“Being indoors for so long drove me crazy,” one resident told the Associated Press amid outdoor celebrations marking the end of the ordeal.
As of Jan. 21, 2021, Wuhan’s official death toll is 3,869, according to the Wuhan Municipal Health Commission. China has reported 4,803 deaths to date, based on data compiled by Johns Hopkins University.
The Chinese Communist Party and state media has dubbed Wuhan the “Hero City” for the sacrifices it made during that lockdown, which officials say helped buy time for the country to learn about the virus and keep infections and deaths low elsewhere.
But residents felt uncertainty and sadness as they returned to some semblance of normal life after they watched family members and neighbours die from COVID-19; tended to others who slowly but never fully recovered; and suffered hunger and losses of income.
“The aftereffects of the epidemic can still be felt,” Guo Jing, a social worker, wrote in her diary on the day the lockdown measures were eased. Her writings were later published as “Wuhan Lockdown Diary.”
“Those who have recovered from COVID-19 are left with lifelong physical and psychological trauma,” she continued. “How can they restart their life? Will people from Hubei Province and Wuhan City continue to face discrimination? Who will take care of the companies that have gone bankrupt and the people who have lost their jobs?”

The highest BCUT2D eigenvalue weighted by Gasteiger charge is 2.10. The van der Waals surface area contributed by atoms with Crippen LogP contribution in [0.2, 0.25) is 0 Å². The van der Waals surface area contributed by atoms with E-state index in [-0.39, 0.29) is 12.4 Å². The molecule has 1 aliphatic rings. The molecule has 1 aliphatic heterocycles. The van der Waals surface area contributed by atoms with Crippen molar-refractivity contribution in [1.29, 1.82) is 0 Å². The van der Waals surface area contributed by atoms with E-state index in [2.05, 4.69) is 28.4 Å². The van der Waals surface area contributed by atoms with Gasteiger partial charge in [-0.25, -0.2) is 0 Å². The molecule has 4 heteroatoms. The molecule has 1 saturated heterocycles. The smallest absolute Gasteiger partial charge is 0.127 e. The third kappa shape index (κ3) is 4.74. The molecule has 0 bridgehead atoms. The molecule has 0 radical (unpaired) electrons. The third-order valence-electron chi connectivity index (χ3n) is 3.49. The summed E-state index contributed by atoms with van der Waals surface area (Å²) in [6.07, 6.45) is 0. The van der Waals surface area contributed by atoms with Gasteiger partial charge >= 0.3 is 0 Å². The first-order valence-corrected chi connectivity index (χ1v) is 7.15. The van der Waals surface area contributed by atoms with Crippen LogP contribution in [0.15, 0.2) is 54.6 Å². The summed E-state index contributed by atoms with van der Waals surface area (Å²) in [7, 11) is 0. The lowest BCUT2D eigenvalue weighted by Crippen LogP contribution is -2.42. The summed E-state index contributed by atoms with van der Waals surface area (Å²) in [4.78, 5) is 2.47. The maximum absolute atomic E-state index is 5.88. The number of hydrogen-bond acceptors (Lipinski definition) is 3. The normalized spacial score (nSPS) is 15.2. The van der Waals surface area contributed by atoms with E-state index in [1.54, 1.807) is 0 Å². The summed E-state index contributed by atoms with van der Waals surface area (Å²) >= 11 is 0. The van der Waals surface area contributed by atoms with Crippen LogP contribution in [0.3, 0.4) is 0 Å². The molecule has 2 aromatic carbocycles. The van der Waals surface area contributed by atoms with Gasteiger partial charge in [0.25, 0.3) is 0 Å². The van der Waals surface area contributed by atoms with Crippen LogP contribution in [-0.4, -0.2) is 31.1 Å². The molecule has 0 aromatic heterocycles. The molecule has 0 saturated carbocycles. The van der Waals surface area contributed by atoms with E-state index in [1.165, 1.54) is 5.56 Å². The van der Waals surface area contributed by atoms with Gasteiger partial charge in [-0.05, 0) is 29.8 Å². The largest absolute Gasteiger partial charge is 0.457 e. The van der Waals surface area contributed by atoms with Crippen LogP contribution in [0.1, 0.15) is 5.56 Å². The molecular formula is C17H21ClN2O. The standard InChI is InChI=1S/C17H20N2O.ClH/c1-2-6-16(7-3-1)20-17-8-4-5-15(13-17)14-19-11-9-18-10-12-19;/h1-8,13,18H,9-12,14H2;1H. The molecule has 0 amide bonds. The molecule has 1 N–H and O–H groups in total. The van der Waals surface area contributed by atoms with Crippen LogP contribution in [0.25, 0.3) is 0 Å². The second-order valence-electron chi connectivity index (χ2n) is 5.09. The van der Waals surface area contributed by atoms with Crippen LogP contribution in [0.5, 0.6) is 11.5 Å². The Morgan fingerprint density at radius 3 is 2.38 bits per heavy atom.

Other residents are angry. Lawsuits have been filed by those who lost loved ones against the Wuhan and Hubei governments, criticizing them for their slow responses to the pandemic.
While the lawsuits have been quickly rejected, Beijing has responded with crackdowns on dissent.
Another lockdown diary, written on the blogging site Weibo by Fang Fang, has been effectively censored in China, and the translator who brought Fang’s book to English audiences has received death threats online. Citizen journalist Zhang Zhan, who reported from Wuhan at the height of the pandemic, was jailed last month for four years on grounds of what her lawyer called “picking quarrels and provoking trouble.”
The divide between state-sponsored triumph and local doubt can be seen in two films released almost simultaneously this month to mark the lockdown anniversary.
The first, a state-backed film praising Wuhan’s sacrifices, is being screened throughout China, targeting audiences that firmly back the ruling Communist Party’s response to the outbreak. Dubbed “Days and Nights in Wuhan,” it highlights the work and sacrifices made by medical staff and front-line workers, who are portrayed as noble warriors.
The second is a sombre documentary about the pandemic from artist and political activist Ai Weiwei. That film, “Coronation,” tells the same story from the perspective of residents and — most notably — the patients themselves, with footage of people struggling to breathe as medical workers in protective gear attempt to save them.